In a story for Fortune.com, Walmart was the only major national retailer that would confirm the use of face-scanning technology.
The retailer acknowledged that some sort of automated recognition program — which would alert store personnel to the presence of a potential thief — had been tested at various Walmart stores around the country, but that the company pulled the plug on it earlier in the year.
A Walmart rep explains that the system simply wasn’t providing the return on investment needed to justify its use.
“We were looking for a concrete business rationale,” says the rep to Fortune.
One factor not mentioned in the story is the fact that a large amount of shoplifting and product loss at big box retail stores — not just Walmart — involves employees. Facial recognition software may be pointless when the pilferer is already someone you recognize without expensive technology.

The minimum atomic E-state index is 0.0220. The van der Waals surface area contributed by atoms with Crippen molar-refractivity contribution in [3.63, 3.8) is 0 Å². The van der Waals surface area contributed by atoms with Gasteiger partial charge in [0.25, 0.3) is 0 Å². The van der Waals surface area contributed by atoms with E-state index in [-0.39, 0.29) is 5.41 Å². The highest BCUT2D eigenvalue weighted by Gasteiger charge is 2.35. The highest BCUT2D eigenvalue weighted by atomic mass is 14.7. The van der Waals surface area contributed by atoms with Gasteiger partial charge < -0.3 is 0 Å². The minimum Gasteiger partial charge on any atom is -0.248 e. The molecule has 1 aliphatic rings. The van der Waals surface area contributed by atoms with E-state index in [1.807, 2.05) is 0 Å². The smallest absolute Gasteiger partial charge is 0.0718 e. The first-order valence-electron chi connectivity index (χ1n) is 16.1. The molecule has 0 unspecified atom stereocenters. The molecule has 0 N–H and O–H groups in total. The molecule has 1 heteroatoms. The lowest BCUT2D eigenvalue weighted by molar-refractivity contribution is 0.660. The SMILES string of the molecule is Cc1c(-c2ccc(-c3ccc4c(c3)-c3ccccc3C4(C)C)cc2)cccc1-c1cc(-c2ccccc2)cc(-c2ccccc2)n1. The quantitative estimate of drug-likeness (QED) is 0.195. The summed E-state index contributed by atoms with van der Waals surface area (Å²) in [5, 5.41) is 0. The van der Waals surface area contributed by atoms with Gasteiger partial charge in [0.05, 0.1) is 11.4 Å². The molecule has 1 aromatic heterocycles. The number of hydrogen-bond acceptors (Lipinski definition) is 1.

Back in 2012, a Best Buy employee told us that around 60% of the theft at his store was internal, which is why his location did away with the often-hated process of checking bags and receipts.
“Why are we slowing down the entering and exit of the building by our paying customers for something that even by our own numbers, they barely contribute to?,” he explained of the thought process behind the change.
It’s possible that Walmart came to a similar realization when testing the facial recognition software.